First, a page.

Commenting on the findings for Medscape Medical News, Adrienne Randolph, MD, a pediatrician at Harvard Medical School in Boston, Massachusetts, and senior author of a large case series of patients with MIS-C, said that the Canadian study is valuable because it includes children from three countries. “It’s very interesting that there are differences across countries,” she said. “The patients in Iran had the highest percentage (58.7%) going into the ICU, whereas Costa Rica had the lowest percentage (9.2%), and the percentage going to the ICU in Canada (34.7%) was less than the percentages we see in the US — which is pretty consistently about 60% to 70% of MIS-C patients going into the ICU.” Randolph was not involved in the current study.
Reasons for differences in the rates of ICU visits will be important to explore in the effort to standardize diagnostic criteria, stratification of severity, and recommendations for treatment of MIS-C, said Randolph.
“What is consistent is that the younger kids, zero to 5 years, in general are less ill,” she said. “That’s been consistent across multiple countries.” It’s unclear whether the cause of this difference is that parents observe younger patients more closely than they do teenagers, or whether other aspects of adolescence, such as prevalence of obesity and attendant inflammation, are at work, said Randolph.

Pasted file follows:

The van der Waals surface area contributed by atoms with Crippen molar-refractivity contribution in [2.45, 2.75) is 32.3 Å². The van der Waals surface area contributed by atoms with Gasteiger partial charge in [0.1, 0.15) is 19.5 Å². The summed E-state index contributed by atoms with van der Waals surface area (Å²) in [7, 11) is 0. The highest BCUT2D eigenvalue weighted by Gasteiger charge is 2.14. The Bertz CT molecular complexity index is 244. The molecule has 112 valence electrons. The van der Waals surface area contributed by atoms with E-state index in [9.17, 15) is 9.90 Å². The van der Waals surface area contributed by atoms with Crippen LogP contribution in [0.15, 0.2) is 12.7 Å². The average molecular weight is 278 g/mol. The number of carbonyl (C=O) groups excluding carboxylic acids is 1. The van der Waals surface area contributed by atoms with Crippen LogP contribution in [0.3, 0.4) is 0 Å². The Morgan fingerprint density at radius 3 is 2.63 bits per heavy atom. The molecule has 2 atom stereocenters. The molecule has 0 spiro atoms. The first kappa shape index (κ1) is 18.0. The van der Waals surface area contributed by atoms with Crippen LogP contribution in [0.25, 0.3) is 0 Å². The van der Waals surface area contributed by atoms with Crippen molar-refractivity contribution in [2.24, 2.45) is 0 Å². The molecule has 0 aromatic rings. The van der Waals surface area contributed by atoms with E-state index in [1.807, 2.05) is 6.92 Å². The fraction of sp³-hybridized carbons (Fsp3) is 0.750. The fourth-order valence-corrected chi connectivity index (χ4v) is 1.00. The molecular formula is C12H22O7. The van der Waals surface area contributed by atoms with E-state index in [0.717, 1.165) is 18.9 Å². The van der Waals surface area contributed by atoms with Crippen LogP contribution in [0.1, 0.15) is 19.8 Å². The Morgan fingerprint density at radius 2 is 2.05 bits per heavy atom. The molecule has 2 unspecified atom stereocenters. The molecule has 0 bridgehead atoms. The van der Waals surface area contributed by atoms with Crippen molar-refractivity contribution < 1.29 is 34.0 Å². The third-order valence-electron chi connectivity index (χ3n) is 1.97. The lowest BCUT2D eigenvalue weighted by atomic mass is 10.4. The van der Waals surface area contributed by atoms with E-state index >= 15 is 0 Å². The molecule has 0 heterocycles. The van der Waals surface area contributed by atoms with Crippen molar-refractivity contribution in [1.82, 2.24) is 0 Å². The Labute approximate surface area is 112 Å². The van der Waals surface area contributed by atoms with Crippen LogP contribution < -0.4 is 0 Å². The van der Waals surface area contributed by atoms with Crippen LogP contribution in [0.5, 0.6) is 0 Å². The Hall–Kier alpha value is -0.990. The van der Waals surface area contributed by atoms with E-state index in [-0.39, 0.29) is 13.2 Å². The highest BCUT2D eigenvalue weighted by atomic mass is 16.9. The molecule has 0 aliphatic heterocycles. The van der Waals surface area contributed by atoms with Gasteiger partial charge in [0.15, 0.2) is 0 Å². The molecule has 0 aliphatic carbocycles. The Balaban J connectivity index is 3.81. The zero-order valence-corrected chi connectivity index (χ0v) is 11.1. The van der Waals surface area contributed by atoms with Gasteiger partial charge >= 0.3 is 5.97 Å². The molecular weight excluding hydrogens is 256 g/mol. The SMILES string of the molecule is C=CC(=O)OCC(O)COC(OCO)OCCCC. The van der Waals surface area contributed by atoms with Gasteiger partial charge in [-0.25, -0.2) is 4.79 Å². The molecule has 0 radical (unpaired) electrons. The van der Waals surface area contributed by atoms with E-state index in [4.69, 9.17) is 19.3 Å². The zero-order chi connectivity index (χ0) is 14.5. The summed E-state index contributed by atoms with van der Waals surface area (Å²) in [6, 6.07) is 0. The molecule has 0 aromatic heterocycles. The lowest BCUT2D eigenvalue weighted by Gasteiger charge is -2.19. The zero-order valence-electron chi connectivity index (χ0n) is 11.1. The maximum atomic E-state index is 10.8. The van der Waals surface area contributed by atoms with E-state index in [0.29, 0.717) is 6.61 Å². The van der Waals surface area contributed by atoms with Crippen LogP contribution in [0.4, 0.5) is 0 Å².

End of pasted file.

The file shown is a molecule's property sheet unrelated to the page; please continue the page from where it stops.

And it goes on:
What is also unclear is why hospitalized patients with MIS-C had higher percentages of ICU admission in the latter part of the study period, compared with the earlier period. “Did the patients change, or did practice change as we got to understand the disease process?” asked Randolph. “It could be that they got better at the diagnosis and were weeding out some of the patients who they realized didn’t need to be hospitalized. At the very beginning, we had a very low threshold to admit patients, because we didn’t know, and then, over time, people understood what was going on and felt more comfortable monitoring them as outpatients.”
This study was partially funded by a Janeway Foundation Research Grant to support data collection. Robinson disclosed no conflicts of interest. Randolph reported receiving royalties from UpToDate and personal fees from the La Jolla Pharmaceutical Company.
Créditos: Comité científico Covid